An interesting corollary emerges when looking at the low reported average of Alex De Minaur and Daniil Medvedev, two players with a few shared quirks, such as their eastern grip which leads them to hit the ball with no exaggerated pronation and supination of the forearm, inherently generating less spin. Their semi-flat style extends to the backhand too, though, and this combo has them labeled as counterpunchers, given their penchant for using their opponent’s speed to generate their their own on both sides.

What seems relevants with regards to the two of them (and the same can be said for Murray, Simon, Mannarino, Bautista Agut, and especially Kukushkin) is that their reputation and imagery as reactive players is a great example of how the classic dichotomies of our sport have shifted, particularly with the way we look at offensive and defensive players, creating a chasm between tennis’s signifiers and signifieds. Until 15-20 years ago, attacking players hit hard and flat on fast surfaces, while grinders overcharged with topspin on slower turfs, whereas now most aggressive players rely on condor-like backswings and therefore prefer the clay and slow hardcourts, as opposed to the aforementioned counterpunchers who find their natural habitat indoors (thanks to the clean shots they can get) and on quick ground – Medvedev’s performance at the ATP Finals notwithstanding, since he’d been out of gas for weeks. In our view, this is the most interesting subject in contemporary tennis, and even though there isn’t much room in this piece to elaborate on its etiology (from physical changes to new tools to different surfaces), which should definitely be tackled in future, and it’s very meaningful nonetheless to highlight how the numbers confirm this transfiguration.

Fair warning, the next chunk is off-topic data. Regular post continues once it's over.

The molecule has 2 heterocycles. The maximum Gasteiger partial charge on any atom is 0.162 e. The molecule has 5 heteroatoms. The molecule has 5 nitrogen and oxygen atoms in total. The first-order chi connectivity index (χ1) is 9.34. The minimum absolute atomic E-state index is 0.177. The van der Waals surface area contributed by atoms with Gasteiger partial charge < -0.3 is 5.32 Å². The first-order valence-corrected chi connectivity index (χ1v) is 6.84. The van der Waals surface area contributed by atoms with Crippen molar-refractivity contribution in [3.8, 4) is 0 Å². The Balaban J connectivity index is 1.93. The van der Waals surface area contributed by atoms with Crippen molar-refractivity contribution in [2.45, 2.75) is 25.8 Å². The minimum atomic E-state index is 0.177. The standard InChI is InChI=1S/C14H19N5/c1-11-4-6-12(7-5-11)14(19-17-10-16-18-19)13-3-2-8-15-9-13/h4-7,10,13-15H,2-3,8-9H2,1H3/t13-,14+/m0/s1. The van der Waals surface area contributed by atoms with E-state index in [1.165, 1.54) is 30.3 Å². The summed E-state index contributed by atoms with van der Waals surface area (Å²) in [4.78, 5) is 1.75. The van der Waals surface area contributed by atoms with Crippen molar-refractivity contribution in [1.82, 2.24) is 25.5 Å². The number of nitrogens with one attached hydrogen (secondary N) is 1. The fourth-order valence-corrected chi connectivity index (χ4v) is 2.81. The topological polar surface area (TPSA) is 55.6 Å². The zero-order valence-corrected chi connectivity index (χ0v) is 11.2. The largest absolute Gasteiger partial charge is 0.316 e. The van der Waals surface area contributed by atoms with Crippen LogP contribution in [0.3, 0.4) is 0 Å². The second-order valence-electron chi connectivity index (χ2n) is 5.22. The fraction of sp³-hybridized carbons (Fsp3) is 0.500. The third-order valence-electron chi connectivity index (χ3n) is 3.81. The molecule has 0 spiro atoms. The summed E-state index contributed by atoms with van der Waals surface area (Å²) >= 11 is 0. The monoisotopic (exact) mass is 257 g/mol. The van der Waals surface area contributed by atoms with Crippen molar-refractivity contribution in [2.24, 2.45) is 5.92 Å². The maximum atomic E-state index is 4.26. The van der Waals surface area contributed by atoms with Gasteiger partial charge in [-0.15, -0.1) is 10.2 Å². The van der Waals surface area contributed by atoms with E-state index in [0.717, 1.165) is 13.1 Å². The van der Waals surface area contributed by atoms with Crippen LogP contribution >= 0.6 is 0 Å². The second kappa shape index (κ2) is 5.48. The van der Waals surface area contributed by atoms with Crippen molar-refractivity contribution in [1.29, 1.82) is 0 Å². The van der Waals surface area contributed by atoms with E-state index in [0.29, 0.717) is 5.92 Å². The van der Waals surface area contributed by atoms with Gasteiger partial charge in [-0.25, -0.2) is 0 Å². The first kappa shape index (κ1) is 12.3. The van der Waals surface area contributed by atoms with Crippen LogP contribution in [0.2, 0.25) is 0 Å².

EVOLUTION – The second point revolves around the admirable adaptation that clay-bred champions (e.g. Nadal and Thiem, it’d be insulting to call them specialists) have undergone in order find success on the indoor Green Set of the O2 Arena.